• Webster's Revised Unabridged Dictionary
    • n Euripus A strait; a narrow tract of water, where the tide, or a current, flows and reflows with violence, as the ancient frith of this name between Eubœa and Bœotia. Hence, a flux and reflux.
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Century Dictionary and Cyclopedia
    • n euripus A strait or narrow sea where the flow of the tide in both directions is violent, as in the strait between the island of Eubœa and Bœotia in Greece, specifically called Euripus. The name was also given to a water-channel or canal between the arena and the cavea of the Roman hippodrome.
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Chambers's Twentieth Century Dictionary
    • n Euripus ū-rī′pus an arm of the sea with strong currents: the water-channel between the arena and cavea of a Roman hippodrome.
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Webster's Revised Unabridged Dictionary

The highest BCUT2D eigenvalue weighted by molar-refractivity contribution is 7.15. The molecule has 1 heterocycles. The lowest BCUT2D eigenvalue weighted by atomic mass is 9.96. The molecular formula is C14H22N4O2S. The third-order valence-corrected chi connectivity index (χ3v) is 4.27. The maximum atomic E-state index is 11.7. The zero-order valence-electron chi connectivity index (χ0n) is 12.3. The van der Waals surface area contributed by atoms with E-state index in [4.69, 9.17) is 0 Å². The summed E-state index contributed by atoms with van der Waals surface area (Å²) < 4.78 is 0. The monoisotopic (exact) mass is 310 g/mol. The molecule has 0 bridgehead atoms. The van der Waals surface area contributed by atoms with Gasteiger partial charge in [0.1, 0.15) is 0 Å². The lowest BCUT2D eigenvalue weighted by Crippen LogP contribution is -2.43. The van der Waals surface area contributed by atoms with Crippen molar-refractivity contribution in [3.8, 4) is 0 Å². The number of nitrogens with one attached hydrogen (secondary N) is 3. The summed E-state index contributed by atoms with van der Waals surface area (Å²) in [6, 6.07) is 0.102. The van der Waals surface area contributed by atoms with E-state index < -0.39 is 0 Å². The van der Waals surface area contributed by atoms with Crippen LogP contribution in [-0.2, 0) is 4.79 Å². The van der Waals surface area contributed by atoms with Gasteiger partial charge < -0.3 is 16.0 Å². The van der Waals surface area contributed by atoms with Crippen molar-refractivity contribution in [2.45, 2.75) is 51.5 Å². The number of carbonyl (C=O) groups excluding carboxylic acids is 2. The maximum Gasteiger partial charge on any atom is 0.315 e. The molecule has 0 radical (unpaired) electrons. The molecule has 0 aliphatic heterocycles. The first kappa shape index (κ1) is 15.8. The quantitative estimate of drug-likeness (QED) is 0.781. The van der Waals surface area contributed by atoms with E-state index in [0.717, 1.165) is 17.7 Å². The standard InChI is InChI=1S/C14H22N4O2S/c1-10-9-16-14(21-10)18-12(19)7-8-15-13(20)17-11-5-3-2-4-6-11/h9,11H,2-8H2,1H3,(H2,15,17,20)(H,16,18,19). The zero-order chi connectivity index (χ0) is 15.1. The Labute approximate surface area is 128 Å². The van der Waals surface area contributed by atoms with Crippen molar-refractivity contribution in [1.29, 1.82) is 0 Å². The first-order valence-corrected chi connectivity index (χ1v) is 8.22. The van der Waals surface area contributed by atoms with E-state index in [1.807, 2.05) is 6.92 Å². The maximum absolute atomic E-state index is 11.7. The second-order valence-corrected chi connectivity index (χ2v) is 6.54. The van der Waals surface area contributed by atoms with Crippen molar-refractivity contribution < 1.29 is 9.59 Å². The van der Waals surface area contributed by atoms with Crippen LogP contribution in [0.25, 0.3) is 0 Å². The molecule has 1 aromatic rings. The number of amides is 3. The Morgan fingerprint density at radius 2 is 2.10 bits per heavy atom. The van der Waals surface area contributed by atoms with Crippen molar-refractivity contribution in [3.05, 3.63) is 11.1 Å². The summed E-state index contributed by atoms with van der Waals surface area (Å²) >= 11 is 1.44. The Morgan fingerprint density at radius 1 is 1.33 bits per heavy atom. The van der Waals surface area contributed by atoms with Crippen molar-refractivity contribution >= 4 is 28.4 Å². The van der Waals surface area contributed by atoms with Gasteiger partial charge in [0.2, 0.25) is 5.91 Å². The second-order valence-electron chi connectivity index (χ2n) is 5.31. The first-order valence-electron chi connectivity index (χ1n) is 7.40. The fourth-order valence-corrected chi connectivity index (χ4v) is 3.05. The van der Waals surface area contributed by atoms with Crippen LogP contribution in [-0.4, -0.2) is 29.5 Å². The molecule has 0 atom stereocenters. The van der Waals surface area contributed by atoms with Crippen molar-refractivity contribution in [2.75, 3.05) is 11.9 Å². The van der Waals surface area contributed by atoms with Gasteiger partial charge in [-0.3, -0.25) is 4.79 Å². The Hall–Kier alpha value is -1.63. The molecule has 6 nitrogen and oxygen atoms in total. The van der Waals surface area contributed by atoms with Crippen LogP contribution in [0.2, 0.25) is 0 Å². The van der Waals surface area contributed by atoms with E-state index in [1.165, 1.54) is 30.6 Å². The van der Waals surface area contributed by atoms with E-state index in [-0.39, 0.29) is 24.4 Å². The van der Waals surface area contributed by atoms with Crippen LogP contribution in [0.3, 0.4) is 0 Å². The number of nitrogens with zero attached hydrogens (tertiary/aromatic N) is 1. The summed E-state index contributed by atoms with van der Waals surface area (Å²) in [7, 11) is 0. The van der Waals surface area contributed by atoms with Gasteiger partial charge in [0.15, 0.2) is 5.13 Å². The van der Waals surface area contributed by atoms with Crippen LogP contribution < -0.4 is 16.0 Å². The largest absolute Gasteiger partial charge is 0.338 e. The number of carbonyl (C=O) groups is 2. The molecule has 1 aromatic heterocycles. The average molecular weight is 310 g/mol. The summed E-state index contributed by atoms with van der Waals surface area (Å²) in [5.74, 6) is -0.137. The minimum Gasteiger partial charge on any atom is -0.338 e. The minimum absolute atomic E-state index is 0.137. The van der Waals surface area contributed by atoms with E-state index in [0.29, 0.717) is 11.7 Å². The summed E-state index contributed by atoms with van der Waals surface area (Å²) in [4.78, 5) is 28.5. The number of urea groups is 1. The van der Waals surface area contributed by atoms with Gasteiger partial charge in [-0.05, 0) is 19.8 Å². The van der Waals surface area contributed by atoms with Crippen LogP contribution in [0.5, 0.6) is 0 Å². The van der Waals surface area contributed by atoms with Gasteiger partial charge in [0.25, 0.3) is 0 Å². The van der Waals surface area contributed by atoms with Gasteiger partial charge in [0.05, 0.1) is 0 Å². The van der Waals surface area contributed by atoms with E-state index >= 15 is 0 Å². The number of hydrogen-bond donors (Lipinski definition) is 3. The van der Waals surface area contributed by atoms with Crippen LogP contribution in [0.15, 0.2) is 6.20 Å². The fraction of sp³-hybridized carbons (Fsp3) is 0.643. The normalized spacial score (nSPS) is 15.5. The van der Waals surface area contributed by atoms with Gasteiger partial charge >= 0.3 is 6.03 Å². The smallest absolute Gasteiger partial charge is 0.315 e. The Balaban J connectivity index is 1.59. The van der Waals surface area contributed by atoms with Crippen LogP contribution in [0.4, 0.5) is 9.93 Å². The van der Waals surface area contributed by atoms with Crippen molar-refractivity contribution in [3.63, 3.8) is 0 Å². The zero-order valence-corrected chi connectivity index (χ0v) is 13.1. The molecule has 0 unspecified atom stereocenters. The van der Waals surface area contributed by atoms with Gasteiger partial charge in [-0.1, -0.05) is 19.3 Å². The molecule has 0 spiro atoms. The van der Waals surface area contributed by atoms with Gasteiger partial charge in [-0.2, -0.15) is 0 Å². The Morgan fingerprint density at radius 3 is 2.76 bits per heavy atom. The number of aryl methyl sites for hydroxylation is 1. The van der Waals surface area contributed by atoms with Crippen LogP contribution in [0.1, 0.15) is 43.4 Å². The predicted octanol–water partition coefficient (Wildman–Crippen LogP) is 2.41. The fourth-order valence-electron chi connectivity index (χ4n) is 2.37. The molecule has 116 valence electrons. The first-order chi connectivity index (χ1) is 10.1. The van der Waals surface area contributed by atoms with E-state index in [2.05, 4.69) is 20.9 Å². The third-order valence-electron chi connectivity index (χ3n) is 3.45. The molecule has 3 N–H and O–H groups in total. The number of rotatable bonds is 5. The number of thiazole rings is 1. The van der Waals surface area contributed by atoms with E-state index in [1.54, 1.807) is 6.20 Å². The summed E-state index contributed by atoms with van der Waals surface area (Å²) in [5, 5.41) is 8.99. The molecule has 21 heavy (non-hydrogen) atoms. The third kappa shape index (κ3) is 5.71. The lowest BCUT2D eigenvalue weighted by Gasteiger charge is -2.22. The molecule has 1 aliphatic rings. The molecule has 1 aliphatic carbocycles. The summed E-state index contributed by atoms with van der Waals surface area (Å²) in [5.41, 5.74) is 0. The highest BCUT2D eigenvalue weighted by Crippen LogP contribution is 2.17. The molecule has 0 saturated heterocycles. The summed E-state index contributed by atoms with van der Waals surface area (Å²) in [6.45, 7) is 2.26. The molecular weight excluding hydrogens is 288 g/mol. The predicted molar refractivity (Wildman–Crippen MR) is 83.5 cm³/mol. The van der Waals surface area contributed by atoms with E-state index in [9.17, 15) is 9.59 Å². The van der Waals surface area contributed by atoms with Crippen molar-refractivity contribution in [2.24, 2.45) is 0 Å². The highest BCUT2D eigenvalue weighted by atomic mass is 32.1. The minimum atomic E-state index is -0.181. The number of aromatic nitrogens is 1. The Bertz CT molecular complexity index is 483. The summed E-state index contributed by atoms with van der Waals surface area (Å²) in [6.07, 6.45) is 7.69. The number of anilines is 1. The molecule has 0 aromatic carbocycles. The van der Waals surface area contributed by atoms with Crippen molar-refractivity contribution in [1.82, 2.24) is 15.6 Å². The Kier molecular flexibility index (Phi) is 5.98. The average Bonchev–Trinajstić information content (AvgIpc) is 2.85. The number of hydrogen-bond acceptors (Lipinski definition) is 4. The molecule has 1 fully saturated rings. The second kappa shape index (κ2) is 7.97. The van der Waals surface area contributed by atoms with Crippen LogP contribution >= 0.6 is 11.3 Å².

L., fr. Gr. ; e'y^ well + a rushing motion
Chambers's Twentieth Century Dictionary


In literature:

No doubt in the Euripus there is some boat to take you to your own land.
"The Moon Endureth--Tales and Fancies" by John Buchan
EURIPUS, flux and reflux.
"Volpone; Or, The Fox" by Ben Jonson
EURIPUS, flux and reflux.
"The Alchemist" by Ben Jonson
EURIPUS, flux and reflux.
"The Poetaster" by Ben Jonson
EURIPUS, flux and reflux.
"Sejanus: His Fall" by Ben Jonson
EURIPUS, flux and reflux.
"Every Man In His Humor" by Ben Jonson
A body of infantry passed the Euripus, entered Thessaly, and encamped amid the delights of the vale of Tempe.
"Athens: Its Rise and Fall, Complete" by Edward Bulwer-Lytton
Quinctius, having been informed of these proceedings, came with the fleet from Corinth, and met Eumenes in the Euripus of Chalcis.
"History of Rome, Vol III" by Titus Livius
No longer therefore is there the sound either of birds or of the sea, but silence of the winds reigns about this Euripus.
"The Tragedies of Euripides, Volume I." by Euripides
The Persian fleet, too, finding the channel of the Euripus clear, sailed down it, and rounding Sunium, came to anchor in the bay of Phalerum.
"The Seven Great Monarchies Of The Ancient Eastern World, Vol 5. (of 7): Persia" by George Rawlinson